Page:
At first, Neema says, Hassan treated her like a daughter, and she called him "Baba" (Daddy). When her brothers were born, she spent her days caring for them, helping her mother with chores, and singing in the choir. But when Neema was 13, she says, "something bad" happened - something she's never shared with her mother. Dawami says neighbors told her they heard Hassan beat the girl. But Neema denied it. When she and her choir left the camp to perform at a Baptist church in another village, she didn't come back. "I didn't like to tell them where I was," Neema says.

Neema lived at the church orphanage for several years. There, she says, she was gang-raped by fellow residents and became pregnant. When church leaders discovered her condition, she says, they threw her out. When her son was born, she named him Briton Joseph.

In 2006, the young mother and her 2-year-old returned to Mkugwa to find her family gone. Neighbors took them in and helped Neema track down Dawami's phone number in Georgia. In her first phone call, the girl apologized for running away. The camp was closing, so Dawami started sending Neema what little money she could spare.

Last January, Dawami and Chau Ly, a family reunification specialist with World Relief, the Christian nonprofit that brought the family to Atlanta, filed paperwork with the US Citizenship and Immigration Services to bring Neema here. It was a race against time; refugees have two years from their arrival here to bring over a child this way, and Neema's chances of coming to the US by other legal means will plummet when she turns 21.

Six months passed with no word. Dawami called repeatedly for updates. Mr. Ly, whose client list is in the hundreds, had no news.

Finally, in early July, he sat with Dawami in his small, gray office, and unfolded a letter from Immigration. A Swahili speaker translated his explanation: There had been a mistake. Dawami's application was rejected, because they'd filed it in her name, and the government considered only her husband eligible to apply. Ly had known this rule, and couldn't remember why they hadn't discussed it. "Wow," exhaled Dawami when she understood.

"Denied," the letter said, "There is no appeal to this decision." But there was a sliver of hope, Ly said, if the family acted quickly. They had three months to file a new petition in Hassan's name, with statements from witnesses to their wedding now scattered in Canada and Australia.

Dawami was crushed and angry. Three months would never be enough time to track down these testimonials, she said. "Six months [wasted]. Why they no tell me that? Now is no time."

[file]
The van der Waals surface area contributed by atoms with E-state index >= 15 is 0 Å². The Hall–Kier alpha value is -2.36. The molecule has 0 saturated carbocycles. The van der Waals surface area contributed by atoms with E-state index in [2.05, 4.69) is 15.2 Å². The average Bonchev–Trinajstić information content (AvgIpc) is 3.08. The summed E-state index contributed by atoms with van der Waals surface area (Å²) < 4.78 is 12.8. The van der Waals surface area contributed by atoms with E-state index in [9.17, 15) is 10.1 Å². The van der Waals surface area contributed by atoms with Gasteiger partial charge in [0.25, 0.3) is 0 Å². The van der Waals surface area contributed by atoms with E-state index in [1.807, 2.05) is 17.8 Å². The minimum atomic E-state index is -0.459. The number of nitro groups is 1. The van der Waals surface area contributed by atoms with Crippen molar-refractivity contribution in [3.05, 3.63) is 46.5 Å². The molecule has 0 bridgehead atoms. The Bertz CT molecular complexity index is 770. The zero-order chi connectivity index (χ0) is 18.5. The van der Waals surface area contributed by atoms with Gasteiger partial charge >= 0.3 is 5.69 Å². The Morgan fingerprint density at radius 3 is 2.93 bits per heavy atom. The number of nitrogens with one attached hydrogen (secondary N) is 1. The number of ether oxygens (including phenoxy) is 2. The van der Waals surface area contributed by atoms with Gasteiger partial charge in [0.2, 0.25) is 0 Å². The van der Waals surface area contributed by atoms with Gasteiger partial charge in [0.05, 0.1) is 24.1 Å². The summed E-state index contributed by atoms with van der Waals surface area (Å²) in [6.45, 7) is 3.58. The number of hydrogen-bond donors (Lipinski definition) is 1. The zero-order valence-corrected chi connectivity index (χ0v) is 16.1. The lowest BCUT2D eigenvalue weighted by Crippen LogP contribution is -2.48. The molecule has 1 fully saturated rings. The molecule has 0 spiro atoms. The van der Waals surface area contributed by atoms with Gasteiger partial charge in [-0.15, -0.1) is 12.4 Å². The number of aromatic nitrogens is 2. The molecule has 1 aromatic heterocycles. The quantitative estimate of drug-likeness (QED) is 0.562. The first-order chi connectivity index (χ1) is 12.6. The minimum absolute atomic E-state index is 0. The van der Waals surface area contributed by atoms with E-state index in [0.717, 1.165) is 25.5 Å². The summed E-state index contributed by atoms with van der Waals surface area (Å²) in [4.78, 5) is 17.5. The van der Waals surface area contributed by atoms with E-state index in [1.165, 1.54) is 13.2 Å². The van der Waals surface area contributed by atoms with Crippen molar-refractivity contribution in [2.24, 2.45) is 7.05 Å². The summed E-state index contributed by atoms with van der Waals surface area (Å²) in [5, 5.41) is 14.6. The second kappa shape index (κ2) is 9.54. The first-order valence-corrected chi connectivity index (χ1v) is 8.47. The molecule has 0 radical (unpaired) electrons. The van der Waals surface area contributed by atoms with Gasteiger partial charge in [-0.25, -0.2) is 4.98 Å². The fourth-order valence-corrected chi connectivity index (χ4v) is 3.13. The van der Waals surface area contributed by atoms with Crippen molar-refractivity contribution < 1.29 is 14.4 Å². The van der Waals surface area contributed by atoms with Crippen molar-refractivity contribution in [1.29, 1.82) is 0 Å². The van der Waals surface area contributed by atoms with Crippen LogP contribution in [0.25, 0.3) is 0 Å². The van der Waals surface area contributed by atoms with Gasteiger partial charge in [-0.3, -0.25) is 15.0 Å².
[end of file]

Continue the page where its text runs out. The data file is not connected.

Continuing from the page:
Still, she was ready to try. But Hassan refused. Life in America was hard enough without two more mouths to feed; Hassan was already supporting a family of four on a $10-an-hour job deboning chicken. Besides, Neema had left the family; she wasn't his daughter.

"I need to take care of my two kids," he said.

Bill, now 10, was 3 when Neema left, and has one clear memory of her: Once, she accidentally spilled boiling water on his stomach, and he was hospitalized. Igey, now 8, doesn't remember her. Now, she talks to them on the phone. Briton, who is always asking questions, reminds her of Igey, Neema says. But the chances that he'll meet his uncles while they're all still kids now appear slim.

If the State Department program reopens before Neema turns 21 in September, she may be eligible to apply. If not, when Dawami receives her green card, she can apply for Neema to join her on an immigrant visa. But for children over 21, there's a nearly nine-year waiting list.

The wait will be shorter once Dawami becomes a citizen. But this, too, will take years.

Friends have suggested another option: Get a US citizen to write Neema an invitation to visit the States - and once she's here, petition for asylum. Legal experts say that's unlikely to succeed.

"I doubt there's a US consul in the world that would give her a visitor's visa," says Atlanta immigration lawyer Mark Newman. Such visas are granted only when visitors are expected to return home, and "she has no country to go back to."

Dawami still prays that, in a land where all things seem possible, there is hope for her daughter. Meantime, Neema waits in Dar es Salaam, renting a room in a compound with strangers, taking occasional English lessons, eating sporadically, and crying when "Mama" calls.

And outside Atlanta, says Minnick Lenge, Dawami's best friend in America: "[Dawami] cry every day for this one."